Prostate cancer is a disease of the elderly male and is the 2nd most leading cause of cancer related deaths in men. Since the introduction of PSA test for screening purposes the incidence of prostatic cancer has seen a profound change. This is due to the early detection of prostate cancer cases which are asymptomatic. Even though prostatic cancer is a major cause for cancer related mortality, the ratio of 8:1 in incidence to prostate cancer specific mortality shows that majority of men do not die of prostate cancer.
Enlargement of prostate gland , which may be due to benign or malignant cause, is common in elderly males. The risk of prostate enlargement increases with increasing age. Age is an important risk factor in prostate cancer. Most of the prostate gland tumors are slow growing and prostate gland enlargement, including those due to cancer, produce minimal or no symptoms in many cases. The affected person usually dies of other causes rather than due to prostatic cancer. Therefore the patient and the doctor should weigh in the benefits of any kind of prostatic cancer treatment before initiating the treatment.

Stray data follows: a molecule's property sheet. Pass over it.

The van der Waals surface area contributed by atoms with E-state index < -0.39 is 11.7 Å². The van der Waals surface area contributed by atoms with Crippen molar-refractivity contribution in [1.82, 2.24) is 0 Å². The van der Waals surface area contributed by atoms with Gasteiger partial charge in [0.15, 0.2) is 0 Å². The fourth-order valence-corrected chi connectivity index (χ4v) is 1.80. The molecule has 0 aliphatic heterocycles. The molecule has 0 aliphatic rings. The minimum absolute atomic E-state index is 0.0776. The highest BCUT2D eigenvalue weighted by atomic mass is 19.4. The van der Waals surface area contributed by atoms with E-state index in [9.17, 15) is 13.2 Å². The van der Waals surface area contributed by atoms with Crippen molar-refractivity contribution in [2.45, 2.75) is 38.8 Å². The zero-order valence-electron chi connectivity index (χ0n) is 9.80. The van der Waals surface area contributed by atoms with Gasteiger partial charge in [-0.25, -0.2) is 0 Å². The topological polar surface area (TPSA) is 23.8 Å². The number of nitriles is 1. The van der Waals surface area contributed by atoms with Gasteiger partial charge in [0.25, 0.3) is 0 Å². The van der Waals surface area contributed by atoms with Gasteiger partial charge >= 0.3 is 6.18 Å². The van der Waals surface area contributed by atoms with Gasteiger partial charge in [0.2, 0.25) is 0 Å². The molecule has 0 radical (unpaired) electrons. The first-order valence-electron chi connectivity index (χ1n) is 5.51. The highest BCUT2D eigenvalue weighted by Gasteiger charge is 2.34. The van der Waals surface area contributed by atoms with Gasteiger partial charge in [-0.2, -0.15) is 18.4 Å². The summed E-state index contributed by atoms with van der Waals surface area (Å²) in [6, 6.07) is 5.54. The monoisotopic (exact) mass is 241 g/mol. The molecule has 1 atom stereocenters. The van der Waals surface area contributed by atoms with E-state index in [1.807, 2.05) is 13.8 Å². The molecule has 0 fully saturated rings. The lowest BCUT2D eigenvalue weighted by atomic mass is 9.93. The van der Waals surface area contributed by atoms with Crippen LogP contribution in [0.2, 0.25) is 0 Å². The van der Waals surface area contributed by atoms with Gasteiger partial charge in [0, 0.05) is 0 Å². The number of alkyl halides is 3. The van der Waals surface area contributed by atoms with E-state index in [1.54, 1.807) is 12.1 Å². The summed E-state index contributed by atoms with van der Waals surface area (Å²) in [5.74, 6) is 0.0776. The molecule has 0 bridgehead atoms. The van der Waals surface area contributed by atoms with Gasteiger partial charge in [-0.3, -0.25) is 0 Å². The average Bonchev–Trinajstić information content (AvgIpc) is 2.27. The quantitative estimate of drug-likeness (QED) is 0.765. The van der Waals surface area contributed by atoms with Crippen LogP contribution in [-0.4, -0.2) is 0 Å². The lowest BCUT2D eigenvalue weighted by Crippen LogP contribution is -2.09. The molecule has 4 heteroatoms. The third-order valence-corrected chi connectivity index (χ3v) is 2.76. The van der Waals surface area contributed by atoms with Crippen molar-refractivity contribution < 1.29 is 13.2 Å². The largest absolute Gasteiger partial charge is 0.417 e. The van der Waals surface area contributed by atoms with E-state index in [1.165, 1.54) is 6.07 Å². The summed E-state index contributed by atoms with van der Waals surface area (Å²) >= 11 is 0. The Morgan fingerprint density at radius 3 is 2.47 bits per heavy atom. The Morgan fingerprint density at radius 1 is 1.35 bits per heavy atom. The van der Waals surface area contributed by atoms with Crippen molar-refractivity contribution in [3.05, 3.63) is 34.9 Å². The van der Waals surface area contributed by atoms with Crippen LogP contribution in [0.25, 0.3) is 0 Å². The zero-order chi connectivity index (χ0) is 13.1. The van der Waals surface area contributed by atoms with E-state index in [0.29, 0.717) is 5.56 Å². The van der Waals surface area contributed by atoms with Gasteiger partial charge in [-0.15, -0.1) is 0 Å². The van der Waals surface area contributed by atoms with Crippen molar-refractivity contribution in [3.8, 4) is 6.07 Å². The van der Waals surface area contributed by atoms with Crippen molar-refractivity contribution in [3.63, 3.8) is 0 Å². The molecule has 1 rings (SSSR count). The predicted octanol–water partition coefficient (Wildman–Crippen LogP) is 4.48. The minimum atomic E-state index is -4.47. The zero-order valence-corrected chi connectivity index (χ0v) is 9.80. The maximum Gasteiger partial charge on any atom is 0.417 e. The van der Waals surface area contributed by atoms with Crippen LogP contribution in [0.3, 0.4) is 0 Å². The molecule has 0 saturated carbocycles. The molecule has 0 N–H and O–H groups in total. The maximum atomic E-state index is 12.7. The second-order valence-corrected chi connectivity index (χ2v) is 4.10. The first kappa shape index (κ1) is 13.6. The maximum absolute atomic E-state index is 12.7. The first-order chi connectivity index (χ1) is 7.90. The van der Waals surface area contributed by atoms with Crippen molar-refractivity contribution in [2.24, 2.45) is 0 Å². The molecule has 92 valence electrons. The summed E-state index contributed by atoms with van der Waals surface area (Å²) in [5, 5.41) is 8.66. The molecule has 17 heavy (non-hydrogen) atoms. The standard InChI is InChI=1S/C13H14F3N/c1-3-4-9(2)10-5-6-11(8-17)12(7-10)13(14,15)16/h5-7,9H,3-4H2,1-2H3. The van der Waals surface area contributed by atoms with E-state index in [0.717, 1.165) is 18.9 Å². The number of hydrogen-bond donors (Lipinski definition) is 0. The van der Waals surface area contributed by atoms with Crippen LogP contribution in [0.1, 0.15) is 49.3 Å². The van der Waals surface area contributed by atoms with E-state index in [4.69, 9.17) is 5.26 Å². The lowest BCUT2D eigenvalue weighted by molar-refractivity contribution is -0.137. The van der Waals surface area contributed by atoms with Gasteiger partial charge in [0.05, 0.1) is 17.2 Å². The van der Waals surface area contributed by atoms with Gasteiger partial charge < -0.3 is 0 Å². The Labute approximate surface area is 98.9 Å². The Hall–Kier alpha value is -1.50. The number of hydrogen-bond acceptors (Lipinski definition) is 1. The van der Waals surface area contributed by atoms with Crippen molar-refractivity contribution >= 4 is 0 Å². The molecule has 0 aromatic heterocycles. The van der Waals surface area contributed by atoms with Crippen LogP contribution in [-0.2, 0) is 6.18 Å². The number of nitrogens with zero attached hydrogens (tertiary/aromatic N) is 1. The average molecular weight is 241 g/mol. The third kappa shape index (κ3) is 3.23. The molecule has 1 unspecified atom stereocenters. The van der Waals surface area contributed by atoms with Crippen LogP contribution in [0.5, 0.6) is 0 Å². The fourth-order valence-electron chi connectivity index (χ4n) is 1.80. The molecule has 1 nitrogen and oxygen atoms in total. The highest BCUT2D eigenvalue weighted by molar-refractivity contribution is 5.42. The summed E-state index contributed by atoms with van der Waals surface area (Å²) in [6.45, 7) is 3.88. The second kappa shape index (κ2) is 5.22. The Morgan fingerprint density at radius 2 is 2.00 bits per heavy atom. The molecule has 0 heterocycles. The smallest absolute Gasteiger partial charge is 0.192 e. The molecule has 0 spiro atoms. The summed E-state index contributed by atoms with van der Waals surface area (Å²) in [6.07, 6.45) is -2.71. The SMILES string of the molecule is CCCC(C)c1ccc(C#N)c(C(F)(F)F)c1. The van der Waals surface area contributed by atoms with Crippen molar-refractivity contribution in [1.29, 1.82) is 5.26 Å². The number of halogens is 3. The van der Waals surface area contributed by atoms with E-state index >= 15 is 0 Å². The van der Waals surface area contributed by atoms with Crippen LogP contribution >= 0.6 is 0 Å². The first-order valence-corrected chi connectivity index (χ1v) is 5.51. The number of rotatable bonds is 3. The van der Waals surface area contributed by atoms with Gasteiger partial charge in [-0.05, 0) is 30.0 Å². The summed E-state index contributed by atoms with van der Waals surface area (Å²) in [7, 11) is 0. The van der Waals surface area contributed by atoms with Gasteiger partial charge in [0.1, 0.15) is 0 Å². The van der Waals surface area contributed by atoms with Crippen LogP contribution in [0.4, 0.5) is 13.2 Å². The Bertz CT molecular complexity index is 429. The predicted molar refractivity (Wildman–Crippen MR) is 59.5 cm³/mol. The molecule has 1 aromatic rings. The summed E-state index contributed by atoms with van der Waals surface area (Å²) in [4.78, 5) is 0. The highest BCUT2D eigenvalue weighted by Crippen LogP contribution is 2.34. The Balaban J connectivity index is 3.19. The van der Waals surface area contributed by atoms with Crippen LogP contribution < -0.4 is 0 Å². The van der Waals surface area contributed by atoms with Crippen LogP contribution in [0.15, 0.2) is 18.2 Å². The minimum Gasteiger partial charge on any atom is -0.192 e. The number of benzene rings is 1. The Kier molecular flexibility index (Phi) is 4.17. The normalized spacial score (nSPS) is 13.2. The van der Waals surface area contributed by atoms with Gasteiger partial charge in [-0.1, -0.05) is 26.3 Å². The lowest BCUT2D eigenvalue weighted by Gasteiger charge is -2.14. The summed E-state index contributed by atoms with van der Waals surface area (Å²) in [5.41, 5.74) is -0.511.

Anatomy and physiology
Learning a bit about the anatomy and the physiology of prostate gland will help in better understanding the mechanism and symptoms of prostatic cancer. This will also help in understanding the various treatment options available and making an informed choice regarding the treatment.
The prostate is a small gland in men, about the size of a walnut. It forms a part of the male reproductive system. The normal prostate gland weighs between 18 and 20 gm and is composed of glandular elements and fibromuscular tissue.
The prostate is located in the pelvis below the bladder and just in front of rectum. The prostate surrounds the urethra, the tube which carries both urine and semen and runs the entire length of penis.
Above the prostate are the seminal vesicles one on either side of the prostate gland. The seminal vesicles and the prostate are responsible for 90% of the contents of semen.
Removal of prostate and seminal vesicles during surgery renders the person infertile.
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